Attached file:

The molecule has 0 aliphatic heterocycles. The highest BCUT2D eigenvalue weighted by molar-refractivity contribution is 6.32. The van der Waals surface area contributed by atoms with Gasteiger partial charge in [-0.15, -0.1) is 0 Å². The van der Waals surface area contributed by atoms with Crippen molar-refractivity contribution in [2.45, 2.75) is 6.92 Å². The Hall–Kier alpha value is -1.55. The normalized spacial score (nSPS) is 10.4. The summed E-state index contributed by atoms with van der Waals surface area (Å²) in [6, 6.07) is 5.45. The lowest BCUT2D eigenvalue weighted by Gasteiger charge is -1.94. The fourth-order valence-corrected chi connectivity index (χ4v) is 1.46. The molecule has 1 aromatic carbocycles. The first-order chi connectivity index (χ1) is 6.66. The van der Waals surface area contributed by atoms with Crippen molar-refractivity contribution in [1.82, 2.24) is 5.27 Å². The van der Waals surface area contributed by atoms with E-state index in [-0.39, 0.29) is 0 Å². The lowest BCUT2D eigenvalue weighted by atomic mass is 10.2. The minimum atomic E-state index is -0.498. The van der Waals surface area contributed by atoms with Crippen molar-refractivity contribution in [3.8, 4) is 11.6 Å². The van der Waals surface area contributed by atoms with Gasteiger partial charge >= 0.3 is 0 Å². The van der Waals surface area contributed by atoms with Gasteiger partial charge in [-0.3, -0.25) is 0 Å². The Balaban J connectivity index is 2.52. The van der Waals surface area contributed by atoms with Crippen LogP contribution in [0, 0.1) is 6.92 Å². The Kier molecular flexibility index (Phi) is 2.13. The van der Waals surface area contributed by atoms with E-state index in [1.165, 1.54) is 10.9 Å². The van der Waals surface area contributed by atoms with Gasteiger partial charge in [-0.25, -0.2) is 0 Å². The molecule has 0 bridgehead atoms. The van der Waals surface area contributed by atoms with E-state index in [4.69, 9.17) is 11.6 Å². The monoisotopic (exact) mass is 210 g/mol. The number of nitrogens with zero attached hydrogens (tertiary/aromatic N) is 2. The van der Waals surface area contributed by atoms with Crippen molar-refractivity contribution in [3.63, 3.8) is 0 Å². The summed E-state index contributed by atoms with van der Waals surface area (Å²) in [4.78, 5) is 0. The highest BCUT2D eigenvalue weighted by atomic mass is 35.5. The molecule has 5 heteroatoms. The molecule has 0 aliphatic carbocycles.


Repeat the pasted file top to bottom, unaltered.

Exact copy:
The molecule has 0 aliphatic heterocycles. The highest BCUT2D eigenvalue weighted by molar-refractivity contribution is 6.32. The van der Waals surface area contributed by atoms with Gasteiger partial charge in [-0.15, -0.1) is 0 Å². The van der Waals surface area contributed by atoms with Crippen molar-refractivity contribution in [2.45, 2.75) is 6.92 Å². The Hall–Kier alpha value is -1.55. The normalized spacial score (nSPS) is 10.4. The summed E-state index contributed by atoms with van der Waals surface area (Å²) in [6, 6.07) is 5.45. The lowest BCUT2D eigenvalue weighted by Gasteiger charge is -1.94. The fourth-order valence-corrected chi connectivity index (χ4v) is 1.46. The molecule has 1 aromatic carbocycles. The first-order chi connectivity index (χ1) is 6.66. The van der Waals surface area contributed by atoms with Crippen molar-refractivity contribution in [1.82, 2.24) is 5.27 Å². The van der Waals surface area contributed by atoms with E-state index in [-0.39, 0.29) is 0 Å². The lowest BCUT2D eigenvalue weighted by atomic mass is 10.2. The minimum atomic E-state index is -0.498. The van der Waals surface area contributed by atoms with Crippen molar-refractivity contribution in [3.8, 4) is 11.6 Å². The van der Waals surface area contributed by atoms with Gasteiger partial charge >= 0.3 is 0 Å². The van der Waals surface area contributed by atoms with Gasteiger partial charge in [-0.3, -0.25) is 0 Å². The Balaban J connectivity index is 2.52. The van der Waals surface area contributed by atoms with Crippen LogP contribution in [0, 0.1) is 6.92 Å². The Kier molecular flexibility index (Phi) is 2.13. The van der Waals surface area contributed by atoms with E-state index in [1.165, 1.54) is 10.9 Å². The van der Waals surface area contributed by atoms with Gasteiger partial charge in [-0.25, -0.2) is 0 Å². The molecule has 0 bridgehead atoms. The van der Waals surface area contributed by atoms with E-state index in [4.69, 9.17) is 11.6 Å². The monoisotopic (exact) mass is 210 g/mol. The number of nitrogens with zero attached hydrogens (tertiary/aromatic N) is 2. The van der Waals surface area contributed by atoms with Crippen molar-refractivity contribution in [3.63, 3.8) is 0 Å². The summed E-state index contributed by atoms with van der Waals surface area (Å²) in [4.78, 5) is 0. The highest BCUT2D eigenvalue weighted by atomic mass is 35.5. The molecule has 5 heteroatoms. The molecule has 0 aliphatic carbocycles.